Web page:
March 18, 2023

KUBINEC | The Tragic Loss of Hoy Field

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Cornell is leveling its hundred year-old baseball field to begin building a hundred million dollar computer science building later this year. 

The razing of Hoy Field is about so much more than baseball. It’s a sign of how narrow our conception has become of what kind of human you can be at Cornell.

I toured Cornell’s campus with my dad on a warm spring day in 2018. Immediately after arriving, I looked out from our parking spot in Hoy Garage and noticed a baseball game happening below. “Look at those buildings,” I said, pointing to Rhodes and Gates excitedly. “I could catch a ballgame while studying!”

This memory strikes me when I walk by Hoy Field. My high school self had a conception that I should be a full human at Cornell, one who blended work and play and had passions outside of the classroom. But at our worst, Cornellians are little more than problem set-producing robots with neck pain. 

The things we build communicate our values — and we should value a baseball field above a new computer science building, even one with colorful furniture and central heating. What values does a field for baseball convey?

Baseball teaches us how to fail. Much like an undergrad taking an organic chemistry prelim, if a batter fails on two-thirds of his attempts, he’s considered excellent. Baseball eschews instant gratification — games are long and lack the violence or speed that make other sports stimulating. Baseball creates a link with our past — the Yankee great Lou Gehrig hit (an estimated) 450-foot home run at Hoy Field while playing for Columbia in 1923. This is why the theologian Stanley Hauerwas calls baseball “America’s greatest gift to civilization.” The game teaches patience in a world that keeps speeding up.

A bland new computer science building says that market logic should trump all other considerations. Cornell’s reason for building this unnamed computer science building is the sixfold increase in computer and information science enrollment in the past decade. Computer science didn’t suddenly become six times more interesting — the enrollment rise is driven by the lucrative salaries being handed to tech workers and Cornell’s belief that setting ourselves up to make money should be our biggest educational goal. To be more precise, a plurality of these graduates are going to work at Meta — which isn’t exactly the Mother Teresa of companies. 

The building itself pays homage to Big Tech and the megacities drawing Cornell graduates by the thousands. The greige walls and nonspecific design give the same banal vibes as urban five-over-ones and the new dorms on North Campus — not to mention the tech campuses beckoning to computer science graduates. The building is and says nothing unique. 

I think Cornellians are perfectly rational for wanting to study computer science. College and life are expensive, and some people find coding genuinely interesting. But as the tech world’s gravity becomes stronger, Cornell’s orientation will move away from molding students into more complete humans and towards giving the best bang for one’s buck. A Gimme! Coffee will sit in the new building’s lobby, aptly named for how students are being taught to approach their education — how much value can you take?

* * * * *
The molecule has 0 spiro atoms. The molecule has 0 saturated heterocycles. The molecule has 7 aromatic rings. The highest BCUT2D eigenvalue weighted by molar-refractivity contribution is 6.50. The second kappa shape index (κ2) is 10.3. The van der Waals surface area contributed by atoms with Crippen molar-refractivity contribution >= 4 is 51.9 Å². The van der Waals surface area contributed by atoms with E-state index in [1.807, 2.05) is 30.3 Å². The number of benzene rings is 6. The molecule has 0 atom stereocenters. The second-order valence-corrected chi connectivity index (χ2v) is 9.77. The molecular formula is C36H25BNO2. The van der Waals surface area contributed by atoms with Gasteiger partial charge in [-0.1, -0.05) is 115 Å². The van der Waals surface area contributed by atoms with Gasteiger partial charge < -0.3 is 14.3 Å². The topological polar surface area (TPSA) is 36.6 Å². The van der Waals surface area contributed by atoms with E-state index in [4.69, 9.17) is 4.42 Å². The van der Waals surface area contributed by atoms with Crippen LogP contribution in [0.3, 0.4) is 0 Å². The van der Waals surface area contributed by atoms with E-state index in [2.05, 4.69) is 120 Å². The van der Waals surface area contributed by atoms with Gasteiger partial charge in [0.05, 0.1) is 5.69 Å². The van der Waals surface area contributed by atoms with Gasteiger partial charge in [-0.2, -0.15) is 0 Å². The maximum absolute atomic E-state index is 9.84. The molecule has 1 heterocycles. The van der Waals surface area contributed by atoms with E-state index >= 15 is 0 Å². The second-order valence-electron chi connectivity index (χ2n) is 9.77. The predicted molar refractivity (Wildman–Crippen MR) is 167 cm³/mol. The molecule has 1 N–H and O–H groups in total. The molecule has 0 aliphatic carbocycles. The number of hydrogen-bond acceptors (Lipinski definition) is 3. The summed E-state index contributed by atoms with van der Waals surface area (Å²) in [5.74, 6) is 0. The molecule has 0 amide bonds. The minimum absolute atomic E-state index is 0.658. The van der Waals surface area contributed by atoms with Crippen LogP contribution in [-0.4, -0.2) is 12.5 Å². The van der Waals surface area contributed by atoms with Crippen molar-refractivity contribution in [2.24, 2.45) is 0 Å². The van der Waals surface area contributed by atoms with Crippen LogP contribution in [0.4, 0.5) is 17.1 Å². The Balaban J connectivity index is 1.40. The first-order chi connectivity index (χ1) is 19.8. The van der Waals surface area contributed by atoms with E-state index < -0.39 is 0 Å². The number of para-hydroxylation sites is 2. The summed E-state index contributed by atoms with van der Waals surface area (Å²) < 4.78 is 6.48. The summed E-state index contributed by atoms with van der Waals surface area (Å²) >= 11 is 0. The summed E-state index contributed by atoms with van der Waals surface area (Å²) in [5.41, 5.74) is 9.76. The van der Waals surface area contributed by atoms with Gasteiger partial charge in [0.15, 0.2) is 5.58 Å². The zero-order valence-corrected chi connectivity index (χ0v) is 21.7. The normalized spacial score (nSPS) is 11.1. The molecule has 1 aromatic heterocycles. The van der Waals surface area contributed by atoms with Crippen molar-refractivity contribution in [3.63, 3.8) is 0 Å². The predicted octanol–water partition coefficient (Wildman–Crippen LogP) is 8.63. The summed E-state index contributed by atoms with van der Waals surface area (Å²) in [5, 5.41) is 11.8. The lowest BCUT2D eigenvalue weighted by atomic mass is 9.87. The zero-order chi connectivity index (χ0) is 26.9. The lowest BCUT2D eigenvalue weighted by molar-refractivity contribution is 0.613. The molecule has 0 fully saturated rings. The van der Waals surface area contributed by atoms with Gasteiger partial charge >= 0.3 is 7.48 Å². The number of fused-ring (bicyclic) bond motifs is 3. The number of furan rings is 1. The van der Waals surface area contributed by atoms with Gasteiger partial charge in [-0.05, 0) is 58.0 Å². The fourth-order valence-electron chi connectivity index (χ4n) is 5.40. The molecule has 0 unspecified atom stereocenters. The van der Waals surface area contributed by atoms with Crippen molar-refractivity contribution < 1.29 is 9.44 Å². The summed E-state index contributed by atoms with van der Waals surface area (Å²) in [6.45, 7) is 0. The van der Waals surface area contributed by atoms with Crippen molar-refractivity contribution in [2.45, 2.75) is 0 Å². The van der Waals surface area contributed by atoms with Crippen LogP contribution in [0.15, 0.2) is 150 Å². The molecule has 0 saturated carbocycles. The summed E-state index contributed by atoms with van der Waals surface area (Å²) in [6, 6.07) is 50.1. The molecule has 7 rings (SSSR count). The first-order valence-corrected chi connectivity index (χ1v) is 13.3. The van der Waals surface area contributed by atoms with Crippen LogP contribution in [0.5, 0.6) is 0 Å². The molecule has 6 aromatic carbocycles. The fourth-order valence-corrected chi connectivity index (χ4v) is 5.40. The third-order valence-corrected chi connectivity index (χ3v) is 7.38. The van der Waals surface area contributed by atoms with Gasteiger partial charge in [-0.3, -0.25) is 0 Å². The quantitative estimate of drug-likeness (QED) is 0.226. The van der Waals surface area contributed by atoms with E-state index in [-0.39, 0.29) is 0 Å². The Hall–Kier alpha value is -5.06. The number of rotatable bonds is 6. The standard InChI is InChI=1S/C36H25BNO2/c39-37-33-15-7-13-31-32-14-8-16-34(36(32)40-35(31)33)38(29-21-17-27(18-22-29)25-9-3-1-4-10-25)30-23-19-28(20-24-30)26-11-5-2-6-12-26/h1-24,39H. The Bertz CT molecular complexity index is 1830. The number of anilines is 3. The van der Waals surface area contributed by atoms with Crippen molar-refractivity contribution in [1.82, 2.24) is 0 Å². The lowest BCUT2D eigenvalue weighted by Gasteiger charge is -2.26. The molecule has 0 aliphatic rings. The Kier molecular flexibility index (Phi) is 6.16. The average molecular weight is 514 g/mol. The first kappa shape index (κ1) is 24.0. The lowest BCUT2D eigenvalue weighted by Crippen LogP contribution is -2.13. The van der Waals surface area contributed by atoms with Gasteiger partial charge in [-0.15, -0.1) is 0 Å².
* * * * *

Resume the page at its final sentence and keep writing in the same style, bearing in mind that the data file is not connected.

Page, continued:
But I shouldn’t be so mean to my computer science friends. I’m no innocent observer; I’m as culpable in creating a University that values buildings over baseball as anyone else. I’ve never actually watched a Cornell baseball game, and I’m guessing you haven’t, either. A friend invited me on a sunny Sunday last spring, but I was too busy with homework. 

Cornell used to see education as more than a mental marathon. In 1902, Professor Robert H. Thurston, director of the College of Engineering and namesake of Thurston Avenue, waded through cigar smoke to deliver a speech at Cornell’s “Sophomore Smoker” event. Thurston used his stump to praise athletics as part of a “golden mean” of activities making Cornellians “stronger physically and better spiritually and cleverer intellectually.” 

Irony of the whole smoking thing aside, note how Thurston makes the case that Cornellians should be whole humans. Our physical, spiritual and intellectual lives are inextricably linked. But a University that gobbles up green space and charges for gym memberships sees career life as essential and other spheres as optional. 

Hoy Field’s loss is symbolic of how out of whack Thurston’s golden mean has become. Of course we have inhuman sleep schedules, carpal tunnel and vitamin D deficiency. Our bodies don’t matter; only our minds do.

When the baseball team plays its last slew of home games next month, a smattering of fans might stop by. The Cornell Daily Sun might even cover it. But the battle is already over: We love money, gratification, career and computer science. There’s no room in our Google Calendars for a low-EV proposition like baseball. 

And if I haven’t made this clear enough already, I think we’re the worse for it. There’s no crying in baseball. There will be plenty of crying in this new computer science building.

Jack Kubinec is a senior in the College of Arts and Sciences. He can be reached [email protected]You Don’t Know Jack runs alternate Thursdays this semester.